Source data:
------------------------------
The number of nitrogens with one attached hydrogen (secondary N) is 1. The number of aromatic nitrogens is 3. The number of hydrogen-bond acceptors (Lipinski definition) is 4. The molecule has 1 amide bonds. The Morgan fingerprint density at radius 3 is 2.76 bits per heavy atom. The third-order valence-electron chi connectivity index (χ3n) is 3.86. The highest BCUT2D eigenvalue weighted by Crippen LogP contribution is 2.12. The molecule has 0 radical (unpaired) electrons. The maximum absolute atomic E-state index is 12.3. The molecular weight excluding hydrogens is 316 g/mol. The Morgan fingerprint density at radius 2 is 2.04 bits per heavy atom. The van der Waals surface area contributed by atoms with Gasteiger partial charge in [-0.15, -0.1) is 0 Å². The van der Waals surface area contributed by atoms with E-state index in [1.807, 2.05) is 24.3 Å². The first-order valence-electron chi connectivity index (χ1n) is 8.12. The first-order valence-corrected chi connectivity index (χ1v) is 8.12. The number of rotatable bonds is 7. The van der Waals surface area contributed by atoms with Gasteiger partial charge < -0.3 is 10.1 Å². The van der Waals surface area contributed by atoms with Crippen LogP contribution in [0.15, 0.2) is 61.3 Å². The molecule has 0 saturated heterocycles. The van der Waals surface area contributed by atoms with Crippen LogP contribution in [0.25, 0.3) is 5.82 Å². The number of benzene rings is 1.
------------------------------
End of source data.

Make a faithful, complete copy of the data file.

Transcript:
The number of nitrogens with one attached hydrogen (secondary N) is 1. The number of aromatic nitrogens is 3. The number of hydrogen-bond acceptors (Lipinski definition) is 4. The molecule has 1 amide bonds. The Morgan fingerprint density at radius 3 is 2.76 bits per heavy atom. The third-order valence-electron chi connectivity index (χ3n) is 3.86. The highest BCUT2D eigenvalue weighted by Crippen LogP contribution is 2.12. The molecule has 0 radical (unpaired) electrons. The maximum absolute atomic E-state index is 12.3. The molecular weight excluding hydrogens is 316 g/mol. The Morgan fingerprint density at radius 2 is 2.04 bits per heavy atom. The van der Waals surface area contributed by atoms with Gasteiger partial charge in [-0.15, -0.1) is 0 Å². The van der Waals surface area contributed by atoms with E-state index in [1.807, 2.05) is 24.3 Å². The first-order valence-electron chi connectivity index (χ1n) is 8.12. The first-order valence-corrected chi connectivity index (χ1v) is 8.12. The number of rotatable bonds is 7. The van der Waals surface area contributed by atoms with Gasteiger partial charge < -0.3 is 10.1 Å². The van der Waals surface area contributed by atoms with Crippen LogP contribution in [0.15, 0.2) is 61.3 Å². The molecule has 0 saturated heterocycles. The van der Waals surface area contributed by atoms with Crippen LogP contribution in [0.25, 0.3) is 5.82 Å². The number of benzene rings is 1.